2017 is shaping up to be a year filled with retail bankruptcies. Falling mall traffic, the steady shift of retail toward e-commerce, and a growing preference for spending on experiences rather than "things" have combined to undermine profitability at many retailers.

These trends have already forced nearly a dozen retailers to file for bankruptcy this year -- and it's only April. Among the most troubled retailers, Sears Holdings (NASDAQ:SHLD) stands out as by far the largest. If Sears were to go bankrupt, it could have far-reaching consequences. However, while Sears is probably doomed, it is likely to limp on for a couple more years.

The exterior of a Sears store

Sears continues to post dreadful sales and earnings results. Image source: Sears Holdings.

The grim reaper visits the mall

Several high-profile retail bankruptcies occurred during 2016. The victims included once-dominant sporting goods megastore Sports Authority as well as fashion retailers like PacSun, American Apparel, and Aeropostale.

The pace of retail bankruptcies has increased this year. In the first quarter of 2017, nine retailers filed for bankruptcy, including mall stalwarts such as The Limited, RadioShack, Wet Seal, and BCBG Max Azria. Earlier this month, Payless ShoeSource joined the list of 2017 retail bankruptcies.

The top credit rating agencies see more pain ahead. The number of retailers considered financially distressed is at the highest level since the Great Recession. Sears Holdings is by far the largest and most important of these distressed retailers.

Sears has a plan to stay alive (for now)

For the past several years, Sears has been burning through cash at a rapid rate. In 2016, free cash flow was negative $1.5 billion, which was actually an improvement over the previous two years.

SHLD Free Cash Flow (TTM) Chart

Sears Holdings Free Cash Flow (TTM), data by YCharts.

Sears Holdings' deeply negative free cash flow is clearly unsustainable. However, the company has managed to stay alive up until now by steadily selling and spinning off various assets (mainly real estate) in order to raise cash.

Most recently, Sears sold its Craftsman brand to Stanley Black & Decker, raising $525 million in cash. (Sears will receive additional payments in the future, bringing the total deal value to approximately $900 million.) It also sold a handful of properties in January for $72.5 million. Finally, Sears used some of its real estate as collateral to borrow more money in late 2016 and early 2017.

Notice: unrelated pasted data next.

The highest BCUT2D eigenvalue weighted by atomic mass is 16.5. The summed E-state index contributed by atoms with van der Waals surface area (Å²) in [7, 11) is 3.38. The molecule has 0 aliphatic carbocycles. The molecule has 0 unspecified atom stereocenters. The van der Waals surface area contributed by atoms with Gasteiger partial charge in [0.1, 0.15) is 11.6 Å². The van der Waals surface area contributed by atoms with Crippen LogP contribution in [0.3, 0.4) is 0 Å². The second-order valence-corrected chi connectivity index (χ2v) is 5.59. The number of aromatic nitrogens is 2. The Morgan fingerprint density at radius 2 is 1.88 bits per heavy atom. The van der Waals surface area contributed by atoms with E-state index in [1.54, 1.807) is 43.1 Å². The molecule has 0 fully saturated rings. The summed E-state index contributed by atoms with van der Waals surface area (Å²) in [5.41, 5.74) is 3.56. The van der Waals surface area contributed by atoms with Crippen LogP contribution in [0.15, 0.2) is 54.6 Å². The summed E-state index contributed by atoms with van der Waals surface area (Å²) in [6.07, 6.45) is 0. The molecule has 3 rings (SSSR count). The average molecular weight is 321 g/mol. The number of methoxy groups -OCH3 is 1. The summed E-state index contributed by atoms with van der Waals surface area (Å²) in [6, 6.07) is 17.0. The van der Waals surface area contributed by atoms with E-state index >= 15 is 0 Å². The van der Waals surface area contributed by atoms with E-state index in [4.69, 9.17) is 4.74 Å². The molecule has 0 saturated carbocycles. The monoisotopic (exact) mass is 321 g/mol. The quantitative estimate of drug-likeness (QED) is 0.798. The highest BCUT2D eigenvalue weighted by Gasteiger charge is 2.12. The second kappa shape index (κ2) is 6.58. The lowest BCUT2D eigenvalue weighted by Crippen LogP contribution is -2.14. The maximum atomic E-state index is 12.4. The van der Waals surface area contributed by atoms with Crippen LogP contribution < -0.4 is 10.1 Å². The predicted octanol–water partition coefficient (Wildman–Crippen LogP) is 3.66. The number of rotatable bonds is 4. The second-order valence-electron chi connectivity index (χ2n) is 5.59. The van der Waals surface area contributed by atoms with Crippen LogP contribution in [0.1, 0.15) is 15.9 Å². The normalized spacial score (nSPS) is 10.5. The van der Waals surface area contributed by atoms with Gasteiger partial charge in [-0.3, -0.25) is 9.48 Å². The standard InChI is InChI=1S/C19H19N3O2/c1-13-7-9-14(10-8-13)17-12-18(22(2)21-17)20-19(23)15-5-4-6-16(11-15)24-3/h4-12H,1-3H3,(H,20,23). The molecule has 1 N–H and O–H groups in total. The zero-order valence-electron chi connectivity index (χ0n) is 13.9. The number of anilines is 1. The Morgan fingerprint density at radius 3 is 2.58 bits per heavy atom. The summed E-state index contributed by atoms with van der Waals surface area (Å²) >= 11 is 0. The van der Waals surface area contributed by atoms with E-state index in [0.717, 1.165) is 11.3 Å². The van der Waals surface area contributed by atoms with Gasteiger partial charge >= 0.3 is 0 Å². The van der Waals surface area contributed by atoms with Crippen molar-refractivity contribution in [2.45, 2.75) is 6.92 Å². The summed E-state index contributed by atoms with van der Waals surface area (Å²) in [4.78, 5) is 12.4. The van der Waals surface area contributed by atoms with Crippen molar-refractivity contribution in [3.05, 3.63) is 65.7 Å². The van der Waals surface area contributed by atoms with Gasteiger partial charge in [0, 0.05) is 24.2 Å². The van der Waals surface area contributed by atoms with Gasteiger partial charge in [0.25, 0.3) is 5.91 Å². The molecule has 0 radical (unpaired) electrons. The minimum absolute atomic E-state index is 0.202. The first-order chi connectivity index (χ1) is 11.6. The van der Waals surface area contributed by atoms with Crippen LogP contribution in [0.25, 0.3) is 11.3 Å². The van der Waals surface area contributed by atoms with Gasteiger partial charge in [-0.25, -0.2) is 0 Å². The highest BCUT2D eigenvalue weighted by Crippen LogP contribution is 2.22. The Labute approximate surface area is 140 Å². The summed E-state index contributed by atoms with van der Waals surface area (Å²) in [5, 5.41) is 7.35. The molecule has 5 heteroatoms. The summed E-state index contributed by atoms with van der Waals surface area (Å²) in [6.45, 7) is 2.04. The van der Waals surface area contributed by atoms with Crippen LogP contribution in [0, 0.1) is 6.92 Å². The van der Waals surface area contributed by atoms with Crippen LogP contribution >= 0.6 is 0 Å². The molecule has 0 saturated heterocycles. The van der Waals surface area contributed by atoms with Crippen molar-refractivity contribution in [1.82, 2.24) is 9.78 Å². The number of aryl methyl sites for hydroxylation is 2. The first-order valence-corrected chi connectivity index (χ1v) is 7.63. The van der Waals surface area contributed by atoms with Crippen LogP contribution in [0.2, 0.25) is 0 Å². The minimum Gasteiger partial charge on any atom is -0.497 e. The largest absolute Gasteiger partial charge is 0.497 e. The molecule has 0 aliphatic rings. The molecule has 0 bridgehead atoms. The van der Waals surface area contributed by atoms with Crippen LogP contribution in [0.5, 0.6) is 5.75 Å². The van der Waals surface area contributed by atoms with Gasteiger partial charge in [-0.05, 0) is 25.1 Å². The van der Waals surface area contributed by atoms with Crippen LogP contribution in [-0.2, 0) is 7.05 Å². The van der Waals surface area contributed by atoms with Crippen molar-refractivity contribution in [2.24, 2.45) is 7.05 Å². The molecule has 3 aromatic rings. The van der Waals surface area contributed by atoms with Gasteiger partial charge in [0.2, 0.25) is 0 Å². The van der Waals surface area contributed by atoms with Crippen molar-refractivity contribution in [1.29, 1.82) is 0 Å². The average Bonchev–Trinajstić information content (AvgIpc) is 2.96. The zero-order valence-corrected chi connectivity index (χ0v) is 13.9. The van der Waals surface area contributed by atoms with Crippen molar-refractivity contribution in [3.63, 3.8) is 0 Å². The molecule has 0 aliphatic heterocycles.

As a result, Sears has created some breathing room for itself, despite its ongoing cash burn. Furthermore, the company is working to sell another $1 billion or more of real estate this year in order to reduce its debt and pension obligations.

Meanwhile, Sears is closing more than 150 stores and reducing its overhead expenses as part of an effort to reduce costs by at least $1 billion during 2017. This should help to offset pressure on the bottom line from further sales declines.

These tactics won't work forever

Sears' cost-cutting actions and its recent moves to raise cash -- including its plan to sell $1 billion or more of real estate later this year -- should allow the company to avoid bankruptcy in 2017. CEO Eddie Lampert is highly motivated to keep Sears solvent for as long as possible, because he is one of its biggest creditors.

On the other hand, even if Sears' sales were to stay flat in 2017, $1 billion of cost cuts wouldn't get it back to breakeven.

Furthermore, Sears is closing stores with combined annual sales of more than $1 billion in 2017, and comp sales have fallen at a rapid rate in recent years, including a 7.4% drop in 2016. The one Wall Street analyst who still officially covers Sears Holdings expects the company's revenue to plunge by 18% (nearly $4 billion) this year. A sales wipeout of this magnitude would offset nearly all of the company's planned cost cuts.

Barring an extremely unlikely sales turnaround, Sears Holdings has no realistic chance of getting back to the breakeven mark. And while Sears still owns about 400 stores, a handful of distribution centers, and its corporate office campus, it will eventually run out of real estate (and other assets) to sell.

Thus, retail analysts are right to think that a Sears bankruptcy is inevitable. It's just not going to be this year.

Adam Levine-Weinberg has no position in any stocks mentioned. The Motley Fool has no position in any of the stocks mentioned. The Motley Fool has a disclosure policy.